May says will use remaining time as PM on domestic agenda
Updated 21:20, 07-Jun-2019
CGTN
["europe"]
Theresa May will use the remainder of her time as Britain's prime minister to focus on her domestic agenda, her spokeswoman said on Friday, the day May officially steps down as head of the governing Conservative Party.
May will continue to be in office until her party elects a new leader, likely in late July, but has relinquished control over the direction of Britain's tortuous departure from the European Union.
She will exchange letters with the chairs of the 1922 Committee, which groups Conservative lawmakers, later on Friday, the spokeswoman said.
"For the remainder of her time in office, she will be building on the domestic agenda that she has put at the heart of her premiership."
U.S. President Donald Trump (L) and Britain's Prime Minister Theresa May attend a joint press conference at the Foreign and Commonwealth Office in London, June 4, 2019. /VCG Photo

U.S. President Donald Trump (L) and Britain's Prime Minister Theresa May attend a joint press conference at the Foreign and Commonwealth Office in London, June 4, 2019. /VCG Photo

May put on a brave face this week when hosting U.S. President Donald Trump for a state visit, before joining him and other world leaders to mark 75 years since the D-Day landings.
But Trump used the trip to speak with Boris Johnson and other candidates to replace her, emphasizing where the political power in Britain now lies.
"She remains prime minister for a good few weeks yet," May's spokesman insisted, noting that any successor must meet Queen Elizabeth II and assure the monarch they have the support of enough lawmakers to take over.
Brexit is still scheduled for October 31 but while her rivals thrash it out, the project remains stuck, with the only divorce plan agreed with Brussels stuck in Parliament.
May took office after the 2016 referendum vote to leave the EU and has spent the past three years working on the plan, delaying Brexit twice to try to get it through. She finally acknowledged defeat in a tearful resignation speech last month, the culmination of months of political turmoil that has slowly sapped all her authority.
An arrangement of UK daily newspapers photographed as an illustration in London on May 25, 2019. /VCG Photo

An arrangement of UK daily newspapers photographed as an illustration in London on May 25, 2019. /VCG Photo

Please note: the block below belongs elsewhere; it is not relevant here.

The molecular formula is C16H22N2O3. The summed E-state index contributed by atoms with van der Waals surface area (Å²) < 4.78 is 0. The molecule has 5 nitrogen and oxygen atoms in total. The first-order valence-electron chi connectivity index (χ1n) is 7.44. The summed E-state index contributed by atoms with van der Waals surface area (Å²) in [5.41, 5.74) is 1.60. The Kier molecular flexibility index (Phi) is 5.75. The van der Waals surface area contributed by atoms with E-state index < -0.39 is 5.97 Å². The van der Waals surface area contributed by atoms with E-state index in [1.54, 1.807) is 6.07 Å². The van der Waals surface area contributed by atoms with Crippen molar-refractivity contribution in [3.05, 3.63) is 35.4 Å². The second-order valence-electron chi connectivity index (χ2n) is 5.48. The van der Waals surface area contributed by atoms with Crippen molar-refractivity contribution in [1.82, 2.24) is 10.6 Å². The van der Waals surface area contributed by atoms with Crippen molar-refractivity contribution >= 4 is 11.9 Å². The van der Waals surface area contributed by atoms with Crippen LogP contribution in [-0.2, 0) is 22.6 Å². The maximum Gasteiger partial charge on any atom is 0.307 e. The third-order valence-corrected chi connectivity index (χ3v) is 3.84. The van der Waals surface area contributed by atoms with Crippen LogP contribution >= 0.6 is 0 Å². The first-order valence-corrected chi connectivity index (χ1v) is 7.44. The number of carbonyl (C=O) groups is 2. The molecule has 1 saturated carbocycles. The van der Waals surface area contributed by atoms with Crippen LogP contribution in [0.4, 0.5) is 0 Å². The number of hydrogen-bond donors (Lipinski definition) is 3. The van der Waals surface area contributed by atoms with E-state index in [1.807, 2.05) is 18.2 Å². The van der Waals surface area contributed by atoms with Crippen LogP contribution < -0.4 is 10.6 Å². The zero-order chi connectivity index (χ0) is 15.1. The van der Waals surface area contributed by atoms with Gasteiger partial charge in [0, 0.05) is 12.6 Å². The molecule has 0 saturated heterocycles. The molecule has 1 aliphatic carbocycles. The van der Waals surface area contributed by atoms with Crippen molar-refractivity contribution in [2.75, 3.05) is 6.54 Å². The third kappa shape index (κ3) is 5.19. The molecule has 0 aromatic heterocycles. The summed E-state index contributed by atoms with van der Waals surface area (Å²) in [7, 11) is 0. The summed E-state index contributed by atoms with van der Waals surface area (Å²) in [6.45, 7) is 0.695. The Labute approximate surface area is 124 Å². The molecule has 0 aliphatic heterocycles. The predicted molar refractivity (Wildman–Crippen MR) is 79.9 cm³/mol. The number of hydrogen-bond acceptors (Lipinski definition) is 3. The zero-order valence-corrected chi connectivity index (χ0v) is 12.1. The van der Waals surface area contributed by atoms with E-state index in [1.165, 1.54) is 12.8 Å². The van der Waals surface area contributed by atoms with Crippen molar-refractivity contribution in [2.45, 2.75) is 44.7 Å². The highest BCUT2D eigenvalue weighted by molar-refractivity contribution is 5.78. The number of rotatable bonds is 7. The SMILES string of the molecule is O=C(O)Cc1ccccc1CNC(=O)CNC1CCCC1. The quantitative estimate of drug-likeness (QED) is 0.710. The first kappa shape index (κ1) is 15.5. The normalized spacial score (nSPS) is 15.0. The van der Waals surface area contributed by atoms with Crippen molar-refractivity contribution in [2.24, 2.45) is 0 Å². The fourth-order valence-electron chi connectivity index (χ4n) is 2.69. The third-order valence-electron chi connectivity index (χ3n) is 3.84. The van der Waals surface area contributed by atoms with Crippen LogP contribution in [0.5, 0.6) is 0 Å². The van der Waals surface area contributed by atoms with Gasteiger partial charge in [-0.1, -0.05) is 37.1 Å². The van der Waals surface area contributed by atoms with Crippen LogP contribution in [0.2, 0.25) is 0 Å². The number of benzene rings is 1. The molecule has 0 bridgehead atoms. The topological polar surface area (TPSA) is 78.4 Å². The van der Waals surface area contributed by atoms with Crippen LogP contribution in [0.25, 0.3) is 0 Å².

Succession race and power shift

May's stepping down formally triggers the race for a successor who will try where she failed to deliver Brexit.
Eleven Conservative MPs are currently vying to replace her, including former foreign minister Boris Johnson, but some are expected to drop out before Monday's deadline for nominations.
The winner will have only a few months to decide whether to try to salvage May's plan, delay Brexit again, or sever ties with Britain's closest trading partner with no agreement at all.
Nominations for the Conservative leadership contest must be submitted on Monday, and the 313 Conservative MPs – including May – will hold the first of a series of secret ballots on Thursday.
The selection process should be completed by the end of July.
Conservative MP Boris Johnson leaves a house in London on June 7, 2019. /VCG Photo

Conservative MP Boris Johnson leaves a house in London on June 7, 2019. /VCG Photo

Former foreign minister Johnson is the favorite to win. He champions a tougher stance on Brexit, saying Britain should leave with or without a deal by the new deadline of October 31, and is trying to persuade Conservatives that he, a former London mayor, is the only candidate who could win a new national election for the Conservative Party.
Other front runners are playing catch up, with the current foreign minister, Jeremy Hunt, and environment minister Michael Gove taking a more moderate stance on Brexit.
(Cover: Theresa May speaks to reporters after being confirmed as the leader of the Conservative Party and Britain's next Prime Minister outside the Houses of Parliament in Westminster, central London, July 11, 2016. /Reuters Photo)
(With input from agencies)